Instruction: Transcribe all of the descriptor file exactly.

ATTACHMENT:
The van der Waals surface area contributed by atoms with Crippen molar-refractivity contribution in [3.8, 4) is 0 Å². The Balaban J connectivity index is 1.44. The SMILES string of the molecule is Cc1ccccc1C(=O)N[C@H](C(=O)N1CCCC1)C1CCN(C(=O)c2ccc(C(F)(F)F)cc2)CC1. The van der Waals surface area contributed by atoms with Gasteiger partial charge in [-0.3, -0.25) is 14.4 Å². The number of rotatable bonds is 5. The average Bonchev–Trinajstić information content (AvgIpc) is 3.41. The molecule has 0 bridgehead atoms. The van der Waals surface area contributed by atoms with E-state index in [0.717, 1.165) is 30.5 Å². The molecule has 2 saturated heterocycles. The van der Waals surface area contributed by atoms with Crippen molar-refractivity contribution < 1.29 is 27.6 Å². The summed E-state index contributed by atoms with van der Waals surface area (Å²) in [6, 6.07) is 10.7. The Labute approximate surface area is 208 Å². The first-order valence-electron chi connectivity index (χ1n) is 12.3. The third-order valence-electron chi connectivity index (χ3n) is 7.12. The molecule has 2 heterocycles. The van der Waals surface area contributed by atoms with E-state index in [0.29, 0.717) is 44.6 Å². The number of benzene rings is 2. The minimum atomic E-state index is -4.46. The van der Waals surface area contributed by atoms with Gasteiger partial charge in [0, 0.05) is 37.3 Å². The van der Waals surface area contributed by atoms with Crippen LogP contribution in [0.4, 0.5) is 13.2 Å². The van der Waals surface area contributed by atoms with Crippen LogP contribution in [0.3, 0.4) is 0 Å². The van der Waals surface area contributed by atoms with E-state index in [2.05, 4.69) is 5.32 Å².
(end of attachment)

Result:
The van der Waals surface area contributed by atoms with Crippen molar-refractivity contribution in [3.8, 4) is 0 Å². The Balaban J connectivity index is 1.44. The SMILES string of the molecule is Cc1ccccc1C(=O)N[C@H](C(=O)N1CCCC1)C1CCN(C(=O)c2ccc(C(F)(F)F)cc2)CC1. The van der Waals surface area contributed by atoms with Gasteiger partial charge in [-0.3, -0.25) is 14.4 Å². The number of rotatable bonds is 5. The average Bonchev–Trinajstić information content (AvgIpc) is 3.41. The molecule has 0 bridgehead atoms. The van der Waals surface area contributed by atoms with E-state index in [0.717, 1.165) is 30.5 Å². The molecule has 2 saturated heterocycles. The van der Waals surface area contributed by atoms with Crippen molar-refractivity contribution < 1.29 is 27.6 Å². The summed E-state index contributed by atoms with van der Waals surface area (Å²) in [6, 6.07) is 10.7. The Labute approximate surface area is 208 Å². The first-order valence-electron chi connectivity index (χ1n) is 12.3. The third-order valence-electron chi connectivity index (χ3n) is 7.12. The molecule has 2 heterocycles. The van der Waals surface area contributed by atoms with E-state index in [0.29, 0.717) is 44.6 Å². The number of benzene rings is 2. The minimum atomic E-state index is -4.46. The van der Waals surface area contributed by atoms with Gasteiger partial charge in [0, 0.05) is 37.3 Å². The van der Waals surface area contributed by atoms with Crippen LogP contribution in [0.4, 0.5) is 13.2 Å². The van der Waals surface area contributed by atoms with Crippen LogP contribution in [0.3, 0.4) is 0 Å². The van der Waals surface area contributed by atoms with E-state index in [2.05, 4.69) is 5.32 Å².